That is not to say that emotionally aggressive fillies can’t become quality broodmares, especially when it is their expressive traits you desire to see imparted in her mate. However, her particular character traits will be best utilized when paired with a stallion who is himself the sensory sound, evenly tempered and balanced psychology. A stallion who isn’t himself prone to behavioral stamping is a better herd dynamic fit for a mare who is likely to do so. Either way you slice it, from a herd dynamic point of reference, the pieces you have need to fit together complementary, not antagonistically; mind to body fluency is essential to optimize talent, breeding out mental disruptions, an important first step toward that fluency.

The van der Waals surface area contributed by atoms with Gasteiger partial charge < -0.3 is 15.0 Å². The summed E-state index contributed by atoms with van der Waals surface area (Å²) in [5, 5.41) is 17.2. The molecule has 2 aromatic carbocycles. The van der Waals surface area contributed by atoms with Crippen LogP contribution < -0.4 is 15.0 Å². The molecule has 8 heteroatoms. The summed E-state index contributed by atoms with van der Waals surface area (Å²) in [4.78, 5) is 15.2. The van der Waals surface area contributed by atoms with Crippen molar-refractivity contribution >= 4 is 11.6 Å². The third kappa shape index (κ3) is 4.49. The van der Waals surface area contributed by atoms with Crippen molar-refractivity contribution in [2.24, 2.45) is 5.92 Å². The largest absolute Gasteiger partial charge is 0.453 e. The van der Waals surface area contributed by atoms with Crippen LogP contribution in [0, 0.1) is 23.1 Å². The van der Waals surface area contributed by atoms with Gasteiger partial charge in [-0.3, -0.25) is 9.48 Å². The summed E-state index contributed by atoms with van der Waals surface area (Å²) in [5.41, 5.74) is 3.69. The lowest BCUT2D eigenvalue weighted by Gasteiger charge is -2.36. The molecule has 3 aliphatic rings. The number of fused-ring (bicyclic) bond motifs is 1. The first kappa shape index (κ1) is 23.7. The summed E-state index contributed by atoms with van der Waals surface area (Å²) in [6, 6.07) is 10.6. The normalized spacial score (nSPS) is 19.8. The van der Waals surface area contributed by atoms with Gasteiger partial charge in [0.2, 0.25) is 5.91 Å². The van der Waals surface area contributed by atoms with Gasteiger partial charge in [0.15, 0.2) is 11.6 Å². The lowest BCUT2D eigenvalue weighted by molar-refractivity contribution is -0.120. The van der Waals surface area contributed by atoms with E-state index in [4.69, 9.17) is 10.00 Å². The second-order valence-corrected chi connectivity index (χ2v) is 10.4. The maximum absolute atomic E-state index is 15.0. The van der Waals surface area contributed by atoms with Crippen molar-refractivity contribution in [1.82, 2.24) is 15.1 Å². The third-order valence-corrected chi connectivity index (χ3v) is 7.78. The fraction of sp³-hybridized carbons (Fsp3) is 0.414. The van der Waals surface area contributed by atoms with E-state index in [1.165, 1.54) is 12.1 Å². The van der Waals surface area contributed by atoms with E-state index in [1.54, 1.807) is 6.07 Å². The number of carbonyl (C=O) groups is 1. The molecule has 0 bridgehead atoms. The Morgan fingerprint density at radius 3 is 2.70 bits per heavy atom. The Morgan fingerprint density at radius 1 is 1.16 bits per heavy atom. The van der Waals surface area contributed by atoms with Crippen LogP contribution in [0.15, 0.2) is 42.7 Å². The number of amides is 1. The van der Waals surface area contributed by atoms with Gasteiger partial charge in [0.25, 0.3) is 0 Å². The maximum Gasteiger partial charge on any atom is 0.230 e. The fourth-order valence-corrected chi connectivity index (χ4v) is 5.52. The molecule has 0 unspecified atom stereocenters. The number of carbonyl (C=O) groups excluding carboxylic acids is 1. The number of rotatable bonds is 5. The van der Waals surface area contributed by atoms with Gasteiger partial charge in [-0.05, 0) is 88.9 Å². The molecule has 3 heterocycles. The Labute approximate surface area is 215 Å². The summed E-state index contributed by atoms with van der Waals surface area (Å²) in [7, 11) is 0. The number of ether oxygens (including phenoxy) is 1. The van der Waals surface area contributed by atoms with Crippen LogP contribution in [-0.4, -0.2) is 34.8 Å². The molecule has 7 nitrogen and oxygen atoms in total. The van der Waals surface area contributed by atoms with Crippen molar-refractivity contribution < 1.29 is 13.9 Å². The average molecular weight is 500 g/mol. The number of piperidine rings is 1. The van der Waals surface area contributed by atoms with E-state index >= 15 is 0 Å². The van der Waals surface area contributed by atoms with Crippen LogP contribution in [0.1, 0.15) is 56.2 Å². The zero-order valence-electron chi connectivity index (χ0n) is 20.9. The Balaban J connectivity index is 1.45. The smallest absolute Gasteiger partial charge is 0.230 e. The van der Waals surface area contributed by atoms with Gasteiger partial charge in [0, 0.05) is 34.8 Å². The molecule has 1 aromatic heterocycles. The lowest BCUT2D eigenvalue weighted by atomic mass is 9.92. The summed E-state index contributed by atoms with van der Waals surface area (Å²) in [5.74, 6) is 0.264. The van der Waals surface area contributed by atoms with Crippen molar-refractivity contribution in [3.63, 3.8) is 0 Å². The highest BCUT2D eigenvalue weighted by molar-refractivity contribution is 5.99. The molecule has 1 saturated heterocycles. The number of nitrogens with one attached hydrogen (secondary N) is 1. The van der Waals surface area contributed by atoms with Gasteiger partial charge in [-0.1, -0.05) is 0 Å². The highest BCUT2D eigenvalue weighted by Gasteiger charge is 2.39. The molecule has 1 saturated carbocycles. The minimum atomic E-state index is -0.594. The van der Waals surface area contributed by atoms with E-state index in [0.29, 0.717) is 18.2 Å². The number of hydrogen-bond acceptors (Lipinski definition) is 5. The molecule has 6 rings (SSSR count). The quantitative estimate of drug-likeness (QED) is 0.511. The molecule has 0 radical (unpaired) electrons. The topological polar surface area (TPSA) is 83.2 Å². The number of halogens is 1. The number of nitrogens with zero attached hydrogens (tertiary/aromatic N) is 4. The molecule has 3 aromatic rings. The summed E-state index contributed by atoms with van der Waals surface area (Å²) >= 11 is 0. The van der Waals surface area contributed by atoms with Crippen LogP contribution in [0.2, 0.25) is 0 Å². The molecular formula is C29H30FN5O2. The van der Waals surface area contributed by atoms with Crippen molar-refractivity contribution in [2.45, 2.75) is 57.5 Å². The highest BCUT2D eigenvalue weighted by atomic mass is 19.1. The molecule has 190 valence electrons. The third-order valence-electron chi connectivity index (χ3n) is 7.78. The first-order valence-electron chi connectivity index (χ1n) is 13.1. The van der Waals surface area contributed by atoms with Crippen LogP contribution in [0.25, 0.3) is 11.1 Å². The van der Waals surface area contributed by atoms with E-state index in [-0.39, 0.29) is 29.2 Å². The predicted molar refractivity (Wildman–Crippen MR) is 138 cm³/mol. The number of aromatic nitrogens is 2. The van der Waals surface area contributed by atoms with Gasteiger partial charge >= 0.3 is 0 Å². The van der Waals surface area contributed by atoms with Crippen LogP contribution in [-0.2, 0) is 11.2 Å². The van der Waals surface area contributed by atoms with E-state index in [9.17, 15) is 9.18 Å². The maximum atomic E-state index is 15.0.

There are many variable ingredients locked away in so many rooms within the kaleidoscope of family lines and to attempt to open them all is next to impossible, focusing on the requisite fundamentals of athletic intelligence however, is your key to unlocking the largest one. Herd dynamics matter; if you’re not thinking forward, you’re already behind.
Closing Thoughts; Trusting Mother Nature
I have always believed that the best approach to the all-important decisions in a breeding program was to strip away the human clutter and see the horses for who they are. Racing to the breeding shed in a fast and furious, hold-your-breath, hope they can make it mindset, offers less to the stability of the breed than do sustainable, performance focused programs. Within the ever challenging world of the natural environment, where emotional intelligence is often the deciding factor between life and death, a flash-in-the-pan stallion would find himself hard pressed to mate with very many mares.